I told myself that I wouldn't do NaNoWriMo this year. But somewhere in the middle of October, Joel asked for a novel about a kid who becomes a mythical veterinarian, with the additional caveat that the kid had to be a gnome.
It's why I've been away from Twitter (for the most part) and why I haven't blogged here. I miss my edu-teacher-friends. But I'm loving writing fiction.
It's been a slower process than NaNoWriMo. It will take three months or so with the first draft. But I'm realizing that I write best when I write for a deadline and when I write for a person. I have no idea who will read this. I have no concept of an audience. All I know is that my three kids are going to bed with my voice and with my stories, or rather, our stories.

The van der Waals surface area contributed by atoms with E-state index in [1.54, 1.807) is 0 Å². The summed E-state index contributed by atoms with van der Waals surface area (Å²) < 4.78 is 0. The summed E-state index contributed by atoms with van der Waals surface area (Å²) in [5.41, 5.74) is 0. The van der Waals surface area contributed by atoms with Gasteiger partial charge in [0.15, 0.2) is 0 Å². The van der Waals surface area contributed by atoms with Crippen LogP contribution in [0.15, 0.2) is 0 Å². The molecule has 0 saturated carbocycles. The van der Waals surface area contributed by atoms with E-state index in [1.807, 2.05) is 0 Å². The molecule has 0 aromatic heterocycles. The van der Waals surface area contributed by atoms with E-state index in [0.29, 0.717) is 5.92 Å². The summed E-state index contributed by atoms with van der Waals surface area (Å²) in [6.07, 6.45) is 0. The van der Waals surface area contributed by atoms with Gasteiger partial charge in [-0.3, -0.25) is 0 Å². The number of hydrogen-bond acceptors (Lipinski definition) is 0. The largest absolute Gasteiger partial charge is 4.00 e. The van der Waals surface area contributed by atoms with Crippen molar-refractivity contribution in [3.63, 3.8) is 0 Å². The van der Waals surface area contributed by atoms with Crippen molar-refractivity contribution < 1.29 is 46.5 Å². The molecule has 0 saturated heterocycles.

People call fiction "an escape." I used to see it as an escape from the difficulty of life. Now I see fiction for what it does best: it's an escape to the difficulty of life. It's the place you go to make sense out of what is too deep, too painful, too optimistic for a world of "hey, did you see the Cardinals game yesterday?"
I'm not sure what will happen with this story. I might self-publish it. I doubt that I will even try and send it out to an agent. But I know this much: it's led to some great conversation and some great thinking and, more importantly, some great story-telling. If nothing tangible happens, that's okay. I'm writing a novel with my kids and that's good enough for me.